In general, the adjusted EBIT is used by each company to exclude non-recurring, special, and non-core related items.
Therefore, the adjusted EBIT focuses only on core sectors such as the automotive sector to provide investors with an overview of the strength of the company’s core businesses.
However, they may not be comparable on an apple-to-apple basis because each company has its own methods of adjustment.
While the methods of adjustment may differ for Ford and GM, the difference may not be significant as both of them operate in the same industry and use the same accounting measures.
Other than the mentioned items, interest income and expense, as well as taxes, are also excluded from the adjusted EBIT.
That said, GM’s adjusted EBIT margin has been far superior to that of Ford as seen in the chart above.
Over the last 5 years, GM’s adjusted EBIT margin has been about 3 to 4 percentage points higher than Ford’s figures on a consistent basis.
In fiscal Q1 2023, GM’s adjusted EBIT margin came in at about 9%, a much higher figure than Ford’s adjusted EBIT margin of only 7%.
In short, GM’s core segment has been far superior to that of Ford as reflected in the higher adjusted EBIT margin in all fiscal years.
Operating Cash Flow Margin
From the perspective of cash flow, Ford generates better operating cash flow per revenue compared to General Motors as seen in the chart above.
However, in post-pandemic periods, Ford’s operating cash flow margin had declined considerably and fallen behind that of GM.
As a result, GM’s operating cash flow efficiency was much better as of 2023.
However, both companies have roughly the same operating cash flow efficiency on a long-term basis.
Free Cash Flow Margin
Similarly, Ford’s free cash flow efficiency used to be much better.
However, Ford’s results had declined considerably in post-pandemic periods and were below GM’s results as of 2023.
Therefore, GM’s free cash flow efficiency was slightly better in 2023.
On a long-term basis, GM does not have an advantage in free cash flow efficiency compared to Ford Motor.
Debt levels here refer to only the portions obtained from the automotive segment and the unsecured portion of the company’s respective financial arm.
Apart from being higher, Ford’s debt levels also have been on the rise and reached $89 billion as of 1Q 2023, a record high since 2022.
In contrast, GM’s debt levels are more stable and have remained at roughly the same levels in most quarters.
Overall, Ford is more risky as it carries more unsecured debt than GM does.
Cash, Investments, And Trade Receivables
From the perspective of cash and near-cash assets, Ford has better figures.
As seen in the chart, Ford’s cash and near-cash assets averaged roughly $56 billion while GM’s figure totaled only $40 billion on average.
Despite having more cash, Ford does not seem to have an edge over General Motors.
The reason is that both companies’ cash and near-cash assets have been unable to fully cover the companies’ respective debts.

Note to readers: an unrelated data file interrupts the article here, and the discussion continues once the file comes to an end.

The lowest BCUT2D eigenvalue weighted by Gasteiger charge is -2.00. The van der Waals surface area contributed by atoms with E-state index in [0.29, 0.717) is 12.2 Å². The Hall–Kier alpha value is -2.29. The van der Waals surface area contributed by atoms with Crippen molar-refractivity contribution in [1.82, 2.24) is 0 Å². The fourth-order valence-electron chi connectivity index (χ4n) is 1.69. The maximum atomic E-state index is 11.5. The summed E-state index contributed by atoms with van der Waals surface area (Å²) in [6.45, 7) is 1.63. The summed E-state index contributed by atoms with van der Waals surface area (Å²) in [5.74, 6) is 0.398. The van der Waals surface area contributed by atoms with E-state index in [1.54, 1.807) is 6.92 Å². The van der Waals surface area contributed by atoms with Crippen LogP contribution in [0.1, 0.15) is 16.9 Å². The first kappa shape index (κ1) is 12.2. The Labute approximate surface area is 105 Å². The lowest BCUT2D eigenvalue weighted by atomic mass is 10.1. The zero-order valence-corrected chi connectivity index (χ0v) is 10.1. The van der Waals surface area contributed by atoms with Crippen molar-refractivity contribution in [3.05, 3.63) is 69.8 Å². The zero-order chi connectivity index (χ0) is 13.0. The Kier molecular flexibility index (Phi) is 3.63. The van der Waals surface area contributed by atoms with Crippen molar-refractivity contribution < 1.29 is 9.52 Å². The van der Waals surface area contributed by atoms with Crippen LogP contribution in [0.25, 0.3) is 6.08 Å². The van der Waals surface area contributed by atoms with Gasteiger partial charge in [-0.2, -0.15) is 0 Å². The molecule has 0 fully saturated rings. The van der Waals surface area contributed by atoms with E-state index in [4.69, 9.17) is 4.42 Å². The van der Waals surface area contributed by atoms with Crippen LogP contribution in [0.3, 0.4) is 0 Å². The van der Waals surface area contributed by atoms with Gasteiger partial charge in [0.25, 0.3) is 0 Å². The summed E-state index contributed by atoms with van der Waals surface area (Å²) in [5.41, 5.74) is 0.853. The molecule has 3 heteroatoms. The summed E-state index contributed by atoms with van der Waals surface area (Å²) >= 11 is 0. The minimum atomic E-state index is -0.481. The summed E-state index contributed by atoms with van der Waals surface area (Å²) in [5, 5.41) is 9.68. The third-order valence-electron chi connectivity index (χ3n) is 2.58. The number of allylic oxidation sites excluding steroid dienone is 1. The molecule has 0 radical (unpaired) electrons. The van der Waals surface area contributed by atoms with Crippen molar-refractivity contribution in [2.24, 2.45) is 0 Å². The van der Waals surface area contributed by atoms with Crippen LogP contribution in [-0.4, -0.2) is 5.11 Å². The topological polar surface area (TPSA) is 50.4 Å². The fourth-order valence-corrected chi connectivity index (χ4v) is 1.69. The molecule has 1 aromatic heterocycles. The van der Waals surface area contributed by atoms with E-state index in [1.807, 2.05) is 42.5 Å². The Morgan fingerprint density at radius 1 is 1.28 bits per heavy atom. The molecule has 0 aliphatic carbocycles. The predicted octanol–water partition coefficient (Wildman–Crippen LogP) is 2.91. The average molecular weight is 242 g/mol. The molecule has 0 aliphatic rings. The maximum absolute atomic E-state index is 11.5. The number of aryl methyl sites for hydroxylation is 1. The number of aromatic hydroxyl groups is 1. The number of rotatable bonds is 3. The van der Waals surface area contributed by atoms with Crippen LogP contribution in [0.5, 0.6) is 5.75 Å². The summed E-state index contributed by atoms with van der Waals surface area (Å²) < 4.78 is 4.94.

Both Ford and GM have almost identical net debt levels as shown in the chart above.
However, in fiscal 2023, Ford’s net debt was slightly higher at $34 billion compared to GM’s figure of $31 billion.
In this category, both companies do not have an advantage over the other.
Ratios Are Measured Based On Results At The End Of The Financial Quarter
|Quarter||Ford Motor||General Motors|
|Debt To Asset Ratio||Debt To Equity Ratio||Debt To Asset Ratio||Debt To Equity Ratio|
From a leverage point of view, we can see that General Motors is definitely on the lower side compared to Ford Motor.
For example, GM’s debt-to-equity ratio averages only 100% while that of Ford totals 200%, which is about twice the ratio of GM.
Therefore, Ford is a riskier bet compared to GM as it is more leveraged than GM.
Dividends And Share Buyback
Capital Returns Are Measured In Million USD
|Fiscal Year||Ford Motor||General Motors|
|Cash Paid For Dividends||Share Buyback||Cash Paid For Dividends||Share Buyback|
In terms of capital returns, both Ford and GM are dividend-paying stocks.
However, Ford Motor returns more cash to shareholders than GM does in all fiscal years.
For example, Ford paid a massive $2 billion in cash dividends in 2022 while GM’s figure came in at only $400 million bucks, a significantly lower number compared to Ford’s.
Ford also returned considerably more cash to shareholders in prior years.
Although GM paid significantly fewer dividends compared to Ford, it made up for the small dividends by having a large share buyback.
As seen in the table above, GM paid $2.5 billion of cash to buy back its stock in fiscal 2022 compared to Ford’s $484 million reported in the same period.
On a cumulative basis, GM’s capital return totaled nearly $3 billion while Ford’s figure measured only $2.5 billion for fiscal 2022.
Cash-seeking investors may opt for Ford’s stock as the cash dividends yield significantly higher.
On the other hand, GM’s shareholders may see a larger price appreciation if the stock buyback budget remains the same or higher in the future.
General Motors is fundamentally superior to Ford Motor.
For example, GM produces much better margins and profitability than Ford does.
Also, GM generates much higher profitability and margin per vehicle sold.
And GM is significantly less leveraged than Ford.
The only advantage Ford has over GM’s stock is the massive cash dividend yield of 4%.
So, I think GM’s stock is a better bet than Ford’s stock.
What do you think?
Please leave your comment below.
References and Credits
1. All financial figures in this article are obtained and referenced from earnings reports, financial statements, SEC filings, etc, which are available in:
2. Featured images in this article are obtained from – Pixabay.